Experiential Learning in Circles of Safety: Reflections on Walls to Bridges and Dewey’s Theory of Experience

  • Judith Harris

Abstract

This paper discusses a Winnipeg-based community-university partnership structured as a set of interlinked “Circles of Safety” to support criminalized women while incarcerated and after their release. The four Circles include university, community, social co-operatives, and corrections; these circles contain the action research activities we are undertaking to provide greater safety for women transitioning from prison into the community. The motivation for our prison education program, which draws on the American Inside-Out Program and the newer Canadian Walls to Bridges Program, comes from these four directions and is energized by a belief in the human right to education. This paper argues that the success of both American and Canadian programs is explained by an approach to prison education that is complementary to John Dewey’s principles of educative experience, specifically principles based on continuity and interaction. Adapting and extending Dewey, the Circles of Safety model described in this paper maintains the value of experiential learning, which is defined as learning in situations that begin with the experience that the learners already have and subject matter that is within the scope of their ordinary life-experience, leading to their formation of purpose.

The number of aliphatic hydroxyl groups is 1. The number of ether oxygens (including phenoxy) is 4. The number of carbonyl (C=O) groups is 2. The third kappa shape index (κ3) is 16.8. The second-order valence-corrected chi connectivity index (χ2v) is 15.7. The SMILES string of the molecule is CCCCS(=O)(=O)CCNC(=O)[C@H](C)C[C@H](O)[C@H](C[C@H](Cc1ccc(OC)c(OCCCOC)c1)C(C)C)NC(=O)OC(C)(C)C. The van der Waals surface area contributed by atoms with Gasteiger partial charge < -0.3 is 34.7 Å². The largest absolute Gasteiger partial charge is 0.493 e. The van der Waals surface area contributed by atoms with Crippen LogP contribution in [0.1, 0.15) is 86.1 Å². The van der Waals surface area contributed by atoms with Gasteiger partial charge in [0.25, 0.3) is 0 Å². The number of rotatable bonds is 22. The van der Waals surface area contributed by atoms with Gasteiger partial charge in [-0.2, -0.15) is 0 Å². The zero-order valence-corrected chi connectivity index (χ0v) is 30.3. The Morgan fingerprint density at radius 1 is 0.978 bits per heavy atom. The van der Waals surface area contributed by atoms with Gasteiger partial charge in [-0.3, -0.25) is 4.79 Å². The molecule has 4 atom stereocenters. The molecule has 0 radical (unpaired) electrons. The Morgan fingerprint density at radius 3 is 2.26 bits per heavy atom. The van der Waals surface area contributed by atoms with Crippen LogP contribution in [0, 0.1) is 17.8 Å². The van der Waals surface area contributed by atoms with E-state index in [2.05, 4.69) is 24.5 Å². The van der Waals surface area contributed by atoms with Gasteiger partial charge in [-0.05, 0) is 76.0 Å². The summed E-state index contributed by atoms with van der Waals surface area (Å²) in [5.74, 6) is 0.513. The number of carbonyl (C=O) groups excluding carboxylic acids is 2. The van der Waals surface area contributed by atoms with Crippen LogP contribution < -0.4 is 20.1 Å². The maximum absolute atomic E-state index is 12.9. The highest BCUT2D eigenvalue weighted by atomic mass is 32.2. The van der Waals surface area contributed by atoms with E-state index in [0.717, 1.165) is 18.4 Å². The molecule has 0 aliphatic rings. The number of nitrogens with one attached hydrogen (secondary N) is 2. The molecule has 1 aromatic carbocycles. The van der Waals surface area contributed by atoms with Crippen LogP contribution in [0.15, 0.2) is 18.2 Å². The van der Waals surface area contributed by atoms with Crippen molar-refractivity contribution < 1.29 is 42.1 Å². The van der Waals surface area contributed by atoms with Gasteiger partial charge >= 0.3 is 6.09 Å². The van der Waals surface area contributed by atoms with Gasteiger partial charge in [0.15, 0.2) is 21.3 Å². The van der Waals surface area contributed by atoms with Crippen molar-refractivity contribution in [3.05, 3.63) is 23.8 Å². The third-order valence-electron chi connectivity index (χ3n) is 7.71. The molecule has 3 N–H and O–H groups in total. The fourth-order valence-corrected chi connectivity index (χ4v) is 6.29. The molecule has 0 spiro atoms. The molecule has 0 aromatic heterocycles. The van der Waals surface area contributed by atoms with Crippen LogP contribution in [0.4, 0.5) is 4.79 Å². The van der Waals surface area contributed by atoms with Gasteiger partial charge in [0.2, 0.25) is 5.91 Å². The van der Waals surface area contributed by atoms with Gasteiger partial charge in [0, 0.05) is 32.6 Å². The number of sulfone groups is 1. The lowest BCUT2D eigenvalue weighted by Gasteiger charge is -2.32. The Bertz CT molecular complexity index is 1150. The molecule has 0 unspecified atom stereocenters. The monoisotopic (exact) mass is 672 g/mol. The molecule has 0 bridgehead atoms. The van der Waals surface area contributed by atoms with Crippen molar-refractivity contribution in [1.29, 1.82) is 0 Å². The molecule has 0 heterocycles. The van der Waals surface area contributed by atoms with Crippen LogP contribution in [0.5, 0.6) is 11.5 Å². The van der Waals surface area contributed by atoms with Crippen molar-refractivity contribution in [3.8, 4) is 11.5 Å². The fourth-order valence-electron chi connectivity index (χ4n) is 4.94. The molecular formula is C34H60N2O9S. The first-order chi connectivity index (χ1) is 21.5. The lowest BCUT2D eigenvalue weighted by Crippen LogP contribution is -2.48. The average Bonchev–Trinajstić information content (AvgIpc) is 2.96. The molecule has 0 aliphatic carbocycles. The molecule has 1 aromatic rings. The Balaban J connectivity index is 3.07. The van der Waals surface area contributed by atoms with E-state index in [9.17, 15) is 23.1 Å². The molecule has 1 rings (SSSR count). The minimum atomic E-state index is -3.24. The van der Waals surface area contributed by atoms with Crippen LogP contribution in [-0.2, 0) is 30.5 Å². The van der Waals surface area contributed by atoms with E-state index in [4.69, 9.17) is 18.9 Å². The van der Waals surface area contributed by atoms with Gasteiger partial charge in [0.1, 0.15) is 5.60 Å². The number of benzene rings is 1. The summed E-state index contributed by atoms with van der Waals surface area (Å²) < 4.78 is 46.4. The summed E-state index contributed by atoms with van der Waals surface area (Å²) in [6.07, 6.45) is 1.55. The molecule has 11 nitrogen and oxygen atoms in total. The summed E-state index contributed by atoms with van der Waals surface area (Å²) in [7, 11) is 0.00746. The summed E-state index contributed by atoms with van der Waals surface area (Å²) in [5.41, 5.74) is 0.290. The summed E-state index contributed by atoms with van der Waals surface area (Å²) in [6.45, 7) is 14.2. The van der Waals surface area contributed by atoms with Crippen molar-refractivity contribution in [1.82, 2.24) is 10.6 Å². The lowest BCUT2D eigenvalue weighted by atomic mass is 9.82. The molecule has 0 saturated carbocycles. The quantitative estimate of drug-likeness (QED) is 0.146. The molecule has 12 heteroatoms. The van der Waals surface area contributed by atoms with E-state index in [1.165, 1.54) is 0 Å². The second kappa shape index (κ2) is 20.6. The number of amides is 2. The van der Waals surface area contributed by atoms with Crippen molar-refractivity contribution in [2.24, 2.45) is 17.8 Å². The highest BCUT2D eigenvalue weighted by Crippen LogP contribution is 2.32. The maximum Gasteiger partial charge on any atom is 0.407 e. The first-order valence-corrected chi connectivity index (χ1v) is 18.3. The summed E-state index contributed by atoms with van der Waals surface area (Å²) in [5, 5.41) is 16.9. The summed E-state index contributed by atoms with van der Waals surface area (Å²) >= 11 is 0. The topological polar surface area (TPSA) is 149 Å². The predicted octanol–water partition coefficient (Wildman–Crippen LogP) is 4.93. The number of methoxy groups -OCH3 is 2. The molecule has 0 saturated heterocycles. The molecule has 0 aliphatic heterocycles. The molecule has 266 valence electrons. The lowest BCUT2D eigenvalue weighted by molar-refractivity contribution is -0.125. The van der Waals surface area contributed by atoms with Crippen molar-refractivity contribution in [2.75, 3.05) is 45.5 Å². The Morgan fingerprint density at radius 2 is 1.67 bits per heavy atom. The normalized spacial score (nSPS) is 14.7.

Published
2018-05-28
How to Cite
Harris, J. (2018). Experiential Learning in Circles of Safety: Reflections on Walls to Bridges and Dewey’s Theory of Experience. Engaged Scholar Journal: Community-Engaged Research, Teaching, and Learning, 4(1), 197-211. https://doi.org/10.15402/esj.v4i1.317